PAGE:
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Title

Long-lived heavy particles in neutrino mass models

AuthorsArbeláez, Carolina ; Helo, Juan Carlos; Hirsch, M.
Issue DateSep-2019
CitationPhysical Review D 100 (5): 055001 (2019)
AbstractAll extensions of the standard model that generate Majorana neutrino masses at the electroweak scale introduce some heavy mediators, either fermions and/or scalars, weakly coupled to leptons. Here, by >heavy,> we mean implicitly the mass range between a few 100 GeV up to, say, roughly 2 TeV, such that these particles can be searched for at the LHC. We study decay widths of these mediators for several different tree-level neutrino mass models. The models we consider range from the simplest d=5 seesaw up to d=11 neutrino mass models. For each of the models, we identify the most interesting parts of the parameter space, where the heavy mediator fields are particularly long lived and can decay with experimentally measurable decay lengths. One has to distinguish two different scenarios, depending on whether fermions or scalars are the lighter of the heavy particles. For fermions, we find that the decay lengths correlate with the inverse of the overall neutrino mass scale. Thus, since no lower limit on the lightest neutrino mass exists, nearly arbitrarily long decay lengths can be obtained for the case in which fermions are the lighter of the heavy particles. For charged scalars, on the other hand, there exists a maximum value for the decay length in these models. This maximum value depends on the model and on the electric charge of the scalar under consideration but can at most be of the order of a few millimeters. Interestingly, independent of the model, this maximum occurs always in a region of parameter space, where leptonic and gauge boson final states have similar branching ratios, i.e., where the observation of lepton number-violating final states from scalar decays is possible.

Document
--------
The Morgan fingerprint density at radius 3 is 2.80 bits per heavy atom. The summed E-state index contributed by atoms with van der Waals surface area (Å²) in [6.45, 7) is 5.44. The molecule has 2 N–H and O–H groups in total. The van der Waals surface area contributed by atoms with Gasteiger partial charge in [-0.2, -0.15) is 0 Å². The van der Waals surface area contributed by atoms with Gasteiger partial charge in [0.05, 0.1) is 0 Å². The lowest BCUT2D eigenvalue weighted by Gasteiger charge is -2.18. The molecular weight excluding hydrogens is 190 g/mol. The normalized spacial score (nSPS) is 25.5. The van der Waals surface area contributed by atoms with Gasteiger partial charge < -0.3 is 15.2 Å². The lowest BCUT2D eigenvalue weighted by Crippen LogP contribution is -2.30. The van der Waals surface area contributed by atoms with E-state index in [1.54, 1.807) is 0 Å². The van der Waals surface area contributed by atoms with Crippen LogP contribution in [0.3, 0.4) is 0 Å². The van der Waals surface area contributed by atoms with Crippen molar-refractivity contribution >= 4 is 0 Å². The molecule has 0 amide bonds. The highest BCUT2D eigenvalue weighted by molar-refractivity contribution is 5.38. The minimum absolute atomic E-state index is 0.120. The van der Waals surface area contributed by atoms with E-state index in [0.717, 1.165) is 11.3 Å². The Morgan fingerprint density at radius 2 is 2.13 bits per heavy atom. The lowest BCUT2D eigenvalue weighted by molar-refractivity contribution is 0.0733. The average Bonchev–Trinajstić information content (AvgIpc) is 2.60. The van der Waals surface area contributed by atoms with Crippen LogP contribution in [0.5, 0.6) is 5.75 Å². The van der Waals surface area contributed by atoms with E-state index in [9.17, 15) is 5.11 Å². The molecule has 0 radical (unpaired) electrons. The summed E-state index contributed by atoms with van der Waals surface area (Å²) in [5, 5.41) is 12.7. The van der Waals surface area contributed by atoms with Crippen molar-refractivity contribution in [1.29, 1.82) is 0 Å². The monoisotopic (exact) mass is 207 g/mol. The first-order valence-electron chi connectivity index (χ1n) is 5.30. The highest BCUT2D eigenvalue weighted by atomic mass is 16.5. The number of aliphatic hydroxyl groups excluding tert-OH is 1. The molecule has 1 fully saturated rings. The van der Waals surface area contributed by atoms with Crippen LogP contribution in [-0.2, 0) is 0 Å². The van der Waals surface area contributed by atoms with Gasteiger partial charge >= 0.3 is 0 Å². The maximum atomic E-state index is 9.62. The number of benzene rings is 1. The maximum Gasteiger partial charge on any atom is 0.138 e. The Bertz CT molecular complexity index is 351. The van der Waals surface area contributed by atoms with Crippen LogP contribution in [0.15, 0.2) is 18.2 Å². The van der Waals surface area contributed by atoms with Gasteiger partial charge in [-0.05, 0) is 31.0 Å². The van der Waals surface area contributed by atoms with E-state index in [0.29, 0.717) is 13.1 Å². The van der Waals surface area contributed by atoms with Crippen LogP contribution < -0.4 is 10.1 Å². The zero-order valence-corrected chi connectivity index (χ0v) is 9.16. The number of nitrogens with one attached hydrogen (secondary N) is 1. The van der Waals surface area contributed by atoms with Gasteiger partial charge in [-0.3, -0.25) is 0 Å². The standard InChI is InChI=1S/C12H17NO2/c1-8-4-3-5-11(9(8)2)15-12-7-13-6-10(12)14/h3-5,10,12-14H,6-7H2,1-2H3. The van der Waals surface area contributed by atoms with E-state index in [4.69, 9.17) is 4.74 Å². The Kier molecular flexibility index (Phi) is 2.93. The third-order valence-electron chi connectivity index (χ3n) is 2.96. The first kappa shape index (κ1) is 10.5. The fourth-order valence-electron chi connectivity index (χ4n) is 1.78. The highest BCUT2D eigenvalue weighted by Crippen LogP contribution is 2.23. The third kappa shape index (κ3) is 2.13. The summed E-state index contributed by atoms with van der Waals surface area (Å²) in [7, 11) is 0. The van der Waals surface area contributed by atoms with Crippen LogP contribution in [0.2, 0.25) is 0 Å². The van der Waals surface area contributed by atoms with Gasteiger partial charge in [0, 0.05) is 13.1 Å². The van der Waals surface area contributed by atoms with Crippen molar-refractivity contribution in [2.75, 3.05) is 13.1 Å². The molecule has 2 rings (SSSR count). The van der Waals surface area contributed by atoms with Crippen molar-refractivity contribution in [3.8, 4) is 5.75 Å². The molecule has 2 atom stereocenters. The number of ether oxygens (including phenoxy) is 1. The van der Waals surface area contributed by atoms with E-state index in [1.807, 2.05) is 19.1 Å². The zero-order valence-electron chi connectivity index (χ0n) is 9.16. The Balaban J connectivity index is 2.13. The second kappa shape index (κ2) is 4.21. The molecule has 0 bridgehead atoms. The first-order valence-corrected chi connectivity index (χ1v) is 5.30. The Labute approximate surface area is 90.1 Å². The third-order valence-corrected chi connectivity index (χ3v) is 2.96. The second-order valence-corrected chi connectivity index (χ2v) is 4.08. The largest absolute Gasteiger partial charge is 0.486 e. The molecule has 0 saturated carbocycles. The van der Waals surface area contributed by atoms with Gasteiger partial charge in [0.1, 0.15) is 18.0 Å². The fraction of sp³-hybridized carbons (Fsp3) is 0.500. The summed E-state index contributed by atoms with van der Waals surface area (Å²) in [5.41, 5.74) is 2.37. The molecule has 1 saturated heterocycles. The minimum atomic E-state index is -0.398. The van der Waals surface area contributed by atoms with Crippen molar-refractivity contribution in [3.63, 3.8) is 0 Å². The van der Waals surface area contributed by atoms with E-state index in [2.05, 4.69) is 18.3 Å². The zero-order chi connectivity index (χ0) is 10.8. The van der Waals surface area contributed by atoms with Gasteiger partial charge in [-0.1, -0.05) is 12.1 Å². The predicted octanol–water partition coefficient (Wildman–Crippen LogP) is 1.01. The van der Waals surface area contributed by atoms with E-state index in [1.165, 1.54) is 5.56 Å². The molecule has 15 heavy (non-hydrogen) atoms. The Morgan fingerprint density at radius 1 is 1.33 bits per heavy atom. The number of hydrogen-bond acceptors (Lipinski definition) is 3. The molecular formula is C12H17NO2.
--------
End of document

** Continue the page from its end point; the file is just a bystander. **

Publisher version (URL)http://dx.doi.org/10.1103/PhysRevD.100.055001
URIhttp://hdl.handle.net/10261/207993
DOI10.1103/PhysRevD.100.055001
Identifiersdoi: 10.1103/PhysRevD.100.055001
issn: 2470-0029
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